Later, Beth Phoenix took on Kelly Kelly in a match for the Diva’s Title that was booked after Kelly slapped Beth at the Slammy’s. Beth and Kelly have faced each other on pay per view a few times now, but this was probably their best outing yet. I feel myself getting furious every time Kelly Kelly manages to reverse the Glam Slam with a roll-up, but thankfully they don’t repeat that as a finishing spot every time. Here, Beth got Kelly up for a powerbomb and simply fell backwards, hitting her with a fairly devestating version of Big Show’s old Alley-Oop finisher. They’ve toned Kelly down a bit, as her satellite headscissors aren’t so horrible and we’ve gone a few weeks without her hitting the stinkface. Now she needs to stop yelling during every offensive and defensive series, and we’ll be at a point where K2 doesn’t make my heart hurt for today’s mainstream wrestling fans.
Finally, Sheamus took on Jack Swagger and won, shocking nobody. It seems like nothing poor Jack Swagger does will propel him forward, which is too bad. I was probably the only person in the world who enjoyed his reign as the World Heavyweight Champion, but, given time and ridiculous gimmicks (Swagger’s dad! The Swagger Soaring Eagle!), he’s a solidly entertaining guy. Now that Dolph Ziggler is without the U.S. Title, it might be wise to have Swagger feud with Zack Ryder for the United States Championship. A Ryder/Ryder’s Dad/Big O vs. Swagger/Swagger’s Dad/Swagger Soaring Eagle match would be the moment of the year.
Zack Ryder Finally Wins the United States Championship: I guess the only thing you can say at this point is “Good for him.” Now comes the true test. If Ryder has a pretty good run with the United States Championship, if he continues to evolve as an in-ring competitor and as a personality, then the Ryder Revolution will stand as a unique, positive moment in wrestling history. Even if Ryder never wins the big one, even if all this does is ensure that Ryder has a job and some merchandise, then it’ll show that a guy can make a name for himself outside of the system, which is something the WWE has been convinced is impossible for some time. If he utterly fails to make an impact now that he’s got what’s essentially a guaranteed place on every Raw telecast, then we return to the status quo. I don’t like the status quo. There’s a lot of pressure on Ryder, especially considering that there was virtually no pressure on him mere months ago, but as long as John Cena isn’t out there ramming Ryder down my throat, I think he’ll do fine.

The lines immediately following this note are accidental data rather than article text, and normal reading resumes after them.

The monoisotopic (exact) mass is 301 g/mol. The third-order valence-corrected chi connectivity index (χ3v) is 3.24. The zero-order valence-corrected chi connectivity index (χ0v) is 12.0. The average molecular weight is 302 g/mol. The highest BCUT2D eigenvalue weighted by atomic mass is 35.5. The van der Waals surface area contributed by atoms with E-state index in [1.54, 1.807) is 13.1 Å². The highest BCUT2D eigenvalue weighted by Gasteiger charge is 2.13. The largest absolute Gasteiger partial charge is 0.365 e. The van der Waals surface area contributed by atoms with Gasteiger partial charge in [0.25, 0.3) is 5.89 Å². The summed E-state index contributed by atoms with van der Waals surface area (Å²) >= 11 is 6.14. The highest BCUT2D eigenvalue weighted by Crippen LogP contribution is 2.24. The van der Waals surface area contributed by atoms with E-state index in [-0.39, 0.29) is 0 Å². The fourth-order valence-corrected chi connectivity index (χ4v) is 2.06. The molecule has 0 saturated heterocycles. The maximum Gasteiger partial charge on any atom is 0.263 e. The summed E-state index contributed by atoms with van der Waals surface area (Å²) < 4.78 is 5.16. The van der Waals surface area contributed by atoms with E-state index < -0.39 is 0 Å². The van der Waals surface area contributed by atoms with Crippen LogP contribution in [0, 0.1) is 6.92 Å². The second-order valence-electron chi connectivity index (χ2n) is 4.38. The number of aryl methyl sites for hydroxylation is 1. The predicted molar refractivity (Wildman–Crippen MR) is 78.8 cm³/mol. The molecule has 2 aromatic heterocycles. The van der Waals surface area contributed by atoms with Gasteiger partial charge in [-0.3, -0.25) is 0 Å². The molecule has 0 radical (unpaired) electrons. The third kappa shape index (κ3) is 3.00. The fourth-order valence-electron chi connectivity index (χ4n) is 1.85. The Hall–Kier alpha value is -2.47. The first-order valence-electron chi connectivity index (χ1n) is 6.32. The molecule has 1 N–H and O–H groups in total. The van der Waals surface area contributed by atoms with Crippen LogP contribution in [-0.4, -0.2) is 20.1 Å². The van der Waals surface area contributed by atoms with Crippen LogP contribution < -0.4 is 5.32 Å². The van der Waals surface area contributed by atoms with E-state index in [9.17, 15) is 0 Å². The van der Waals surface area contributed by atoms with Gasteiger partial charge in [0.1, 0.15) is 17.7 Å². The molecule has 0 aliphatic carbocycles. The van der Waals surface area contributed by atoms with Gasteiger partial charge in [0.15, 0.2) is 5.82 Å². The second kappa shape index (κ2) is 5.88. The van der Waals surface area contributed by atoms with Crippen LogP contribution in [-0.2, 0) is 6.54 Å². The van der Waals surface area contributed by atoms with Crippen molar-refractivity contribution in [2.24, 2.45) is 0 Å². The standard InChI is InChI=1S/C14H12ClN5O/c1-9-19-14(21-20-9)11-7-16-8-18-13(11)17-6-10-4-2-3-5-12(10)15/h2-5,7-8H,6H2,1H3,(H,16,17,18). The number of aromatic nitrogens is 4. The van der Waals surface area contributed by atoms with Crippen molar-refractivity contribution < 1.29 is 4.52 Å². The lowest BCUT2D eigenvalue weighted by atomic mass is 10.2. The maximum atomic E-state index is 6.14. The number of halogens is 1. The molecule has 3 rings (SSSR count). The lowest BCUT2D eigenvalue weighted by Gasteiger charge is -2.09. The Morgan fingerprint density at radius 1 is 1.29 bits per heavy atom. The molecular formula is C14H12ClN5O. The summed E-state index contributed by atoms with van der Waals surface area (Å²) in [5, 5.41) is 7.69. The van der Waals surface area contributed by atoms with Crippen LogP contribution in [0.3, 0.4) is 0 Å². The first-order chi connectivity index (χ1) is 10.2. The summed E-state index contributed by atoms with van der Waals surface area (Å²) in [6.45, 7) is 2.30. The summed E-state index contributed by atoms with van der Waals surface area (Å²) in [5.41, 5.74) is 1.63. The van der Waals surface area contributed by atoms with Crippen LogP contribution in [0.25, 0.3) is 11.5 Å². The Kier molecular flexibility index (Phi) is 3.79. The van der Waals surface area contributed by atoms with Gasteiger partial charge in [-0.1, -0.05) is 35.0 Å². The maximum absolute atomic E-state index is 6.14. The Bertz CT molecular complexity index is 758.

Dolph Ziggler Finally Has Nothing Tying Him to the Midcard: Sure, he lost the United States Championship, and he’s got a rematch to have, but leaving behind the United States Championship is probably the best thing for Ziggler, who has had very, very good matches against Randy Orton and CM Punk while feuding with Ryder. Like Ryder deserved a chance to make it to the stage, Ziggler now deserves a chance to become a main player. I suspect he will, heading into the Royal Rumble, and I hope he’s given a better WrestleMania platform than last year’s Snooki showcase.
Questionable Decision of the Week XII: Not that the match was bad, but not giving Wade Barrett a win over Randy Orton in a match where there’s no real statement of dominance is kind of weird. A few years ago, when John Cena and Sheamus had a tables match on this show, Sheamus won when Cena fell off the top rope through a table. It gave Sheamus the title (prematurely, but it’s what the WWE wanted), and it was no skin off Cena’s back. Orton could have gone through a table through nefarious means or through the force of Barrett’s will, but a loss wouldn’t have done much to his credibility, as there’s a stark difference between going through a table and being pinned/submitted.
Alberto Del Rio Buries the Miz: He’s not boring on the microphone, and people need to stop claiming that he is.